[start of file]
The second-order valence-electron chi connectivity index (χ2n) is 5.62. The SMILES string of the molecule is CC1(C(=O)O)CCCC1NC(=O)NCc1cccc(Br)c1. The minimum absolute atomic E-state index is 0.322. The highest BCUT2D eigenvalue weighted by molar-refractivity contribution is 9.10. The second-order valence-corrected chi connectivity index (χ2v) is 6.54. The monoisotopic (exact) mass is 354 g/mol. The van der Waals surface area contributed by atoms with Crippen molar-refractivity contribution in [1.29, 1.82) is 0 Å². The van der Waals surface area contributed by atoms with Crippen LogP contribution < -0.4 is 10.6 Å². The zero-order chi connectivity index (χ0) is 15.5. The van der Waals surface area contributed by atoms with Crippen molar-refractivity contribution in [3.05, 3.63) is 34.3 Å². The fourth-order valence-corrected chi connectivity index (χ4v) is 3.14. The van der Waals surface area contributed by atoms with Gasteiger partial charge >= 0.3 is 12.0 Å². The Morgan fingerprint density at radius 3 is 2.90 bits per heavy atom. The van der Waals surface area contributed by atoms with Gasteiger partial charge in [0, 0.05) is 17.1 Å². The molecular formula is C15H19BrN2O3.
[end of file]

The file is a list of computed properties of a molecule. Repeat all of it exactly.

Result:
The second-order valence-electron chi connectivity index (χ2n) is 5.62. The SMILES string of the molecule is CC1(C(=O)O)CCCC1NC(=O)NCc1cccc(Br)c1. The minimum absolute atomic E-state index is 0.322. The highest BCUT2D eigenvalue weighted by molar-refractivity contribution is 9.10. The second-order valence-corrected chi connectivity index (χ2v) is 6.54. The monoisotopic (exact) mass is 354 g/mol. The van der Waals surface area contributed by atoms with Crippen molar-refractivity contribution in [1.29, 1.82) is 0 Å². The van der Waals surface area contributed by atoms with Crippen LogP contribution < -0.4 is 10.6 Å². The zero-order chi connectivity index (χ0) is 15.5. The van der Waals surface area contributed by atoms with Crippen molar-refractivity contribution in [3.05, 3.63) is 34.3 Å². The fourth-order valence-corrected chi connectivity index (χ4v) is 3.14. The van der Waals surface area contributed by atoms with Gasteiger partial charge >= 0.3 is 12.0 Å². The Morgan fingerprint density at radius 3 is 2.90 bits per heavy atom. The van der Waals surface area contributed by atoms with Gasteiger partial charge in [0, 0.05) is 17.1 Å². The molecular formula is C15H19BrN2O3.